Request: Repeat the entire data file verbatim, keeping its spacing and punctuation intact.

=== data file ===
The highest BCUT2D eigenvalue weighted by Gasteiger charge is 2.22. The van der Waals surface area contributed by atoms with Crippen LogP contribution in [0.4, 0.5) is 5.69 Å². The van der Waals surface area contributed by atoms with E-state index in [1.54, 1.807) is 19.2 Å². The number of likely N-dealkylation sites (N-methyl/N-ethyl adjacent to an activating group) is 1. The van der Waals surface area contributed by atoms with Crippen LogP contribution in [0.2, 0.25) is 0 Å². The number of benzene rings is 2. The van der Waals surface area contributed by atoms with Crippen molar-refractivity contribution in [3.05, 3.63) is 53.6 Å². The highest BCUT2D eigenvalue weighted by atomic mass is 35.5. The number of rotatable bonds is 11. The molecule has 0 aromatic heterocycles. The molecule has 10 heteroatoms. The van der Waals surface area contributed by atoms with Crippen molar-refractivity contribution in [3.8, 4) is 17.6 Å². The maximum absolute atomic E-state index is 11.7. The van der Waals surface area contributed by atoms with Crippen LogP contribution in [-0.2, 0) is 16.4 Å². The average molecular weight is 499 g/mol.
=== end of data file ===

The highest BCUT2D eigenvalue weighted by Gasteiger charge is 2.22. The van der Waals surface area contributed by atoms with Crippen LogP contribution in [0.4, 0.5) is 5.69 Å². The van der Waals surface area contributed by atoms with E-state index in [1.54, 1.807) is 19.2 Å². The number of likely N-dealkylation sites (N-methyl/N-ethyl adjacent to an activating group) is 1. The van der Waals surface area contributed by atoms with Crippen LogP contribution in [0.2, 0.25) is 0 Å². The number of benzene rings is 2. The van der Waals surface area contributed by atoms with Crippen molar-refractivity contribution in [3.05, 3.63) is 53.6 Å². The highest BCUT2D eigenvalue weighted by atomic mass is 35.5. The number of rotatable bonds is 11. The molecule has 0 aromatic heterocycles. The molecule has 10 heteroatoms. The van der Waals surface area contributed by atoms with Crippen molar-refractivity contribution in [3.8, 4) is 17.6 Å². The maximum absolute atomic E-state index is 11.7. The van der Waals surface area contributed by atoms with Crippen LogP contribution in [-0.2, 0) is 16.4 Å². The average molecular weight is 499 g/mol.